The AU’s initiative to help affected countries looks promising, but needs global backing.
11 SEP 2017 / BY LIESL LOUW-VAUDRAN
The African Union (AU) has developed an insurance mechanism to help member countries in the case of extreme weather conditions and natural disasters caused by climate change. As with many AU initiatives, the African Risk Capacity (ARC) is still poorly supported by member states, but this could change with added backing from the African Development Bank (AfDB) and others.
Most areas across the country are experiencing Minimal (IPC Phase 1) acute food insecurity outcomes, with the exception of some areas in the south. Current outcomes in parts of the south are Stressed (IPC Phase 2) due to reduced maize and cotton production, as well as slow recovery of livelihoods from the 2016 El Niño induced drought.
Supported two MoAIWD staff to attend a regional course on community-based migratory pest monitoring, who subsequently provided training to 168 Ministry staff at all levels on topics such as identification, biology and migratory behaviour.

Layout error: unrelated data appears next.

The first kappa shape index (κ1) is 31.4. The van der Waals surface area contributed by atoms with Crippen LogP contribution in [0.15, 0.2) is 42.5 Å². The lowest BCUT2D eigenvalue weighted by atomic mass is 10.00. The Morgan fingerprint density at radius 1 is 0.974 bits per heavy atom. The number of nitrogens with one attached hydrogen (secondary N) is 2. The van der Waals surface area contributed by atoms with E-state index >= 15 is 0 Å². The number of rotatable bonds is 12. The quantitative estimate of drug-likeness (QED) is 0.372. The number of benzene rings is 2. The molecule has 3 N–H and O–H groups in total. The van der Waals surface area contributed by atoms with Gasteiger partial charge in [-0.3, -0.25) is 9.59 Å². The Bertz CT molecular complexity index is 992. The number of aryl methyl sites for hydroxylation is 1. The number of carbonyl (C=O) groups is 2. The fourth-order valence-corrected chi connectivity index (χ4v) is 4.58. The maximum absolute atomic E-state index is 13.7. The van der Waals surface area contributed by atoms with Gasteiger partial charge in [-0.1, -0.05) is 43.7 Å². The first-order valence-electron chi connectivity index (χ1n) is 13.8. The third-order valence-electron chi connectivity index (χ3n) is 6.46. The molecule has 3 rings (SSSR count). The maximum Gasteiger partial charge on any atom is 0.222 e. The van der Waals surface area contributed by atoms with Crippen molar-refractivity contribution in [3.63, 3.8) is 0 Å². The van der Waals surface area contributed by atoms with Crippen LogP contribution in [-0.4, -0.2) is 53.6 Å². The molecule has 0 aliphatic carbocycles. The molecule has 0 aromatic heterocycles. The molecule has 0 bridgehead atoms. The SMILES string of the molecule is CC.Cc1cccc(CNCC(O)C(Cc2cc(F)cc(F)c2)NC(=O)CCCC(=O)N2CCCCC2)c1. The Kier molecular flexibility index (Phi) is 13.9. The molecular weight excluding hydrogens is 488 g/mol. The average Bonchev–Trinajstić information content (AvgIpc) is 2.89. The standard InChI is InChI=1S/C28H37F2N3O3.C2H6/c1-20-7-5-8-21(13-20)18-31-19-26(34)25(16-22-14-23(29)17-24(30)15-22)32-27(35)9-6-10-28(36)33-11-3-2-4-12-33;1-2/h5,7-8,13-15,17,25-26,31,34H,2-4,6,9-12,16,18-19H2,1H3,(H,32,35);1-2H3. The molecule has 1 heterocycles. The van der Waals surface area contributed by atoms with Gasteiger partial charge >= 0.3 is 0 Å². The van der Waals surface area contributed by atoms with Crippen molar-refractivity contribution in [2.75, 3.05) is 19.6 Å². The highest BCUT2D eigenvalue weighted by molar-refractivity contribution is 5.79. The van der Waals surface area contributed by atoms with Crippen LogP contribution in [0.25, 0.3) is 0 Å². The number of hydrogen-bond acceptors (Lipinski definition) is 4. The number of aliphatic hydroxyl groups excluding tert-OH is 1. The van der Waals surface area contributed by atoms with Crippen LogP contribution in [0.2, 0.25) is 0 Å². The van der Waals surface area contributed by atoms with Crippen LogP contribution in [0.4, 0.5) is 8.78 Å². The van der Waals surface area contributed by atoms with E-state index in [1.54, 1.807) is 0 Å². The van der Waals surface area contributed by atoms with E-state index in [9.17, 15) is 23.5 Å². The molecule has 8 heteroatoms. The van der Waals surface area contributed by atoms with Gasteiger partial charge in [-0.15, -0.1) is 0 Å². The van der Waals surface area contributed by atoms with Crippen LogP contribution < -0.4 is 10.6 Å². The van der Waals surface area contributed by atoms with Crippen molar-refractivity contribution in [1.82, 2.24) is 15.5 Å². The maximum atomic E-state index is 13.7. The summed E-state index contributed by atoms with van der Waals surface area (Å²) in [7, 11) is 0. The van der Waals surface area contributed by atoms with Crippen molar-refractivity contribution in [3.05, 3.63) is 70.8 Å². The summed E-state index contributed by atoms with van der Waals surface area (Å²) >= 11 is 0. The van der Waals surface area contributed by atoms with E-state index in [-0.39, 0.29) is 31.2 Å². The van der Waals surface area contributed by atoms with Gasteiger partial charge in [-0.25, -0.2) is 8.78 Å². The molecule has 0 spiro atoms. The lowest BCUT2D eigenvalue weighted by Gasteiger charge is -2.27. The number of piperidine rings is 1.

Formed 200 community-based armyworm forecasting groups and 14 red locust community monitoring groups with about 1 000 members, who received training to broaden and intensify their capacity for migratory pest detection, surveillance, monitoring and preparedness.
404 DRR decision-makers from 11 countries were exposed to the benefits of CA through regional and country-level meetings and field days.
Produced awareness-raising materials on CA, including two videos, a technical brief.
A. Situation analysis
Description of the disaster
MASERU – The Japanese government has contributed US$1.1 million to the United Nations World Food Programme (WFP) food assistance to some 61,000 food insecure children in Lesotho.
A ceremony in Maseru yesterday marked the contribution from Japan, which will be used to provide a highly nutritious porridge for some 11,000 children under the age of two in Mokhotlong, Thaba-Tseka and Mohale’s Hoek. The contribution will also provide a hot and nutritious daily meal for an additional 50,000 children attending early childhood care and development centres across Lesotho.
BEIJING – The United Nations World Food Programme (WFP) today welcomed a US$21 million contribution from the Government of the People’s Republic of China to provide urgent food and nutrition assistance to people affected by food crises across eight countries in Africa and Asia.